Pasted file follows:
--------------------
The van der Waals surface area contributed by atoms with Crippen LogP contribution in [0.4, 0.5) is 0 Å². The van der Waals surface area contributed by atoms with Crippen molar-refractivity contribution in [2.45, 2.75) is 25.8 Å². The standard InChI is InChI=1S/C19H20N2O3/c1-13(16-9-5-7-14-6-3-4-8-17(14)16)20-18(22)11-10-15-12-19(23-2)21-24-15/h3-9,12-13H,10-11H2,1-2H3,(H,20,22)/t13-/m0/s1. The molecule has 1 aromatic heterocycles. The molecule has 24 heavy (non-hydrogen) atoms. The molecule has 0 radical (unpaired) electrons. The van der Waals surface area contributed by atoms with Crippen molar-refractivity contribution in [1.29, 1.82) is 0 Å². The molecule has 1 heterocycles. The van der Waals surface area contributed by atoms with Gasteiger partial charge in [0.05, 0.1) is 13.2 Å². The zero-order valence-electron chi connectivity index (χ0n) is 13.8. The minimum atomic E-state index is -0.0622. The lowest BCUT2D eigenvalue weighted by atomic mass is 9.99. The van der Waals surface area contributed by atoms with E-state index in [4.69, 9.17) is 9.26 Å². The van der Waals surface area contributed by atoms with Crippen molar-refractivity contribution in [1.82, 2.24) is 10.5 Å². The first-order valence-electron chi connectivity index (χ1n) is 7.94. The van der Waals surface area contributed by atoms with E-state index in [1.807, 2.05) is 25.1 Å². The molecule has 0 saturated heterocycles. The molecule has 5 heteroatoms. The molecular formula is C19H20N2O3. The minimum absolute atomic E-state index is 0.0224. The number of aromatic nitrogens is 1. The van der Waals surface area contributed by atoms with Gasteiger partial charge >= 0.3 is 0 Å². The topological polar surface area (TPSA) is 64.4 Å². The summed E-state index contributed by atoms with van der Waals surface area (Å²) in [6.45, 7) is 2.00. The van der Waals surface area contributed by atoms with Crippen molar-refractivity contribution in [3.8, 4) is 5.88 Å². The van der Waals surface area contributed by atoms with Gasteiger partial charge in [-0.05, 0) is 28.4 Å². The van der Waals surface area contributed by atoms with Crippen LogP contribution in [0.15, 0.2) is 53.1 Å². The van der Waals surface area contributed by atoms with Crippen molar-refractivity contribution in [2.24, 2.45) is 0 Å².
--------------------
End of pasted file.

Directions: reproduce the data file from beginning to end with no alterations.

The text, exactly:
The van der Waals surface area contributed by atoms with Crippen LogP contribution in [0.4, 0.5) is 0 Å². The van der Waals surface area contributed by atoms with Crippen molar-refractivity contribution in [2.45, 2.75) is 25.8 Å². The standard InChI is InChI=1S/C19H20N2O3/c1-13(16-9-5-7-14-6-3-4-8-17(14)16)20-18(22)11-10-15-12-19(23-2)21-24-15/h3-9,12-13H,10-11H2,1-2H3,(H,20,22)/t13-/m0/s1. The molecule has 1 aromatic heterocycles. The molecule has 24 heavy (non-hydrogen) atoms. The molecule has 0 radical (unpaired) electrons. The van der Waals surface area contributed by atoms with Crippen molar-refractivity contribution in [1.29, 1.82) is 0 Å². The molecule has 1 heterocycles. The van der Waals surface area contributed by atoms with Gasteiger partial charge in [0.05, 0.1) is 13.2 Å². The zero-order valence-electron chi connectivity index (χ0n) is 13.8. The minimum atomic E-state index is -0.0622. The lowest BCUT2D eigenvalue weighted by atomic mass is 9.99. The van der Waals surface area contributed by atoms with E-state index in [4.69, 9.17) is 9.26 Å². The van der Waals surface area contributed by atoms with Crippen molar-refractivity contribution in [1.82, 2.24) is 10.5 Å². The first-order valence-electron chi connectivity index (χ1n) is 7.94. The van der Waals surface area contributed by atoms with E-state index in [1.807, 2.05) is 25.1 Å². The molecule has 0 saturated heterocycles. The molecule has 5 heteroatoms. The molecular formula is C19H20N2O3. The minimum absolute atomic E-state index is 0.0224. The number of aromatic nitrogens is 1. The van der Waals surface area contributed by atoms with Gasteiger partial charge >= 0.3 is 0 Å². The topological polar surface area (TPSA) is 64.4 Å². The summed E-state index contributed by atoms with van der Waals surface area (Å²) in [6.45, 7) is 2.00. The van der Waals surface area contributed by atoms with Crippen molar-refractivity contribution in [3.8, 4) is 5.88 Å². The van der Waals surface area contributed by atoms with Gasteiger partial charge in [-0.05, 0) is 28.4 Å². The van der Waals surface area contributed by atoms with Crippen LogP contribution in [0.15, 0.2) is 53.1 Å². The van der Waals surface area contributed by atoms with Crippen molar-refractivity contribution in [2.24, 2.45) is 0 Å².